Oldest Jewish community in Europe under development pressure--but the life goes on
Last year, in blessedly more peaceful times, a rich visitor from Boston took in the view from that same window. A magnificent front-row onto the Theater of Marcellus, first planned by Julius Caesar, somehow salves the stings of history. Disegni, now 78, said the visitor produced a blank check and offered to buy the apartment on the spot.
"He said, 'You write how many millions you want,'" he said.
Disegni, who is Jewish, refused. But these bookend events at his window cast light on a paradox in the city with the oldest Jewish community in Europe. High real estate prices, not violence or bias, are driving the last Jews from their homes in the old ghetto, which is slowly transforming itself into a trendy enclave for the rich and famous.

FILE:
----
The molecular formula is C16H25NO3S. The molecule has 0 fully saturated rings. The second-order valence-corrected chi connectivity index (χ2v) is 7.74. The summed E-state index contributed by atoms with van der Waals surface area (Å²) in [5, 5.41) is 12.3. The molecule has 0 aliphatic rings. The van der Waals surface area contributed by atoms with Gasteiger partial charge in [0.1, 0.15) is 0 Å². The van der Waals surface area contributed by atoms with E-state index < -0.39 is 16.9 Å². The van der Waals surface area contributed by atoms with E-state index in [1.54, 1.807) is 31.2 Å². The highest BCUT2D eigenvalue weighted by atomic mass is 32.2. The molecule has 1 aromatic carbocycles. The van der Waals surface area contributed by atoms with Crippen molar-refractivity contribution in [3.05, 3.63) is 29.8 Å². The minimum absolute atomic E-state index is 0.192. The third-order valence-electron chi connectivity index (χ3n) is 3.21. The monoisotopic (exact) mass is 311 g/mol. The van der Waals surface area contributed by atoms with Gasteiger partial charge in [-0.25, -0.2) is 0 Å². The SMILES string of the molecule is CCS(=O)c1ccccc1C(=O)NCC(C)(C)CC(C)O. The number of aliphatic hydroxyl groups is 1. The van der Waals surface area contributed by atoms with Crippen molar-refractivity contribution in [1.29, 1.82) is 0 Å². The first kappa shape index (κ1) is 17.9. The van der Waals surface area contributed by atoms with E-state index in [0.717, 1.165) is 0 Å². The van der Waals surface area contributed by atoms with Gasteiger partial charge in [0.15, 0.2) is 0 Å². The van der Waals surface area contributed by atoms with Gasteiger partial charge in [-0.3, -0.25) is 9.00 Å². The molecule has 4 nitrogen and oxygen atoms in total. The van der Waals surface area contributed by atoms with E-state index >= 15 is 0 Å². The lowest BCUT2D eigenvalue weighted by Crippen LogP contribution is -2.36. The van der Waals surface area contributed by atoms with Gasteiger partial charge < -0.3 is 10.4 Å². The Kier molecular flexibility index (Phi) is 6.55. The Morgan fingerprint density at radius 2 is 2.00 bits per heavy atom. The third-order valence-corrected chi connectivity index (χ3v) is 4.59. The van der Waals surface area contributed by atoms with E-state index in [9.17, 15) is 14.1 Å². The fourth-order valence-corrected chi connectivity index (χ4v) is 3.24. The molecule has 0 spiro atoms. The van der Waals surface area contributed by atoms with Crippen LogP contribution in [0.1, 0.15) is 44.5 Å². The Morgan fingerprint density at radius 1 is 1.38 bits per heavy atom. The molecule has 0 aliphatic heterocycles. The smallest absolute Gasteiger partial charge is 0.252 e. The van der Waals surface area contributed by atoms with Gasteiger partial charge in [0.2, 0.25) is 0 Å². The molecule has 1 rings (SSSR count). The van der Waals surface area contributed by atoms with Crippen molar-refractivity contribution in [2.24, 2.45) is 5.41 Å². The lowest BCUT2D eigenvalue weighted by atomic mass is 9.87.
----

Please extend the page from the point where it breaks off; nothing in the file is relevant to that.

Experts say only 200 or 300 Jews remain, in a community that numbered 10,000 or more before World War II.
But there is a second paradox: Even as the number of Jews living in the ghetto drops to near nothing, Jewish life is thriving. Rome's Jewish school recently moved to the ghetto from a neighboring area. Jewish shops, including the first kosher fast food restaurants, are popular. Visits to the museum at the grand synagogue have doubled in two years.
"Even if Jews no longer live in the area, they come to open their shops," said Daniela Di Castro, director of the Jewish Museum of Rome.
"So there is always Jewish life around, to work, to go to the synagogue, to buy from the kosher market, bring their children to school," she said. "You always have a reason to come here if you are Jew."
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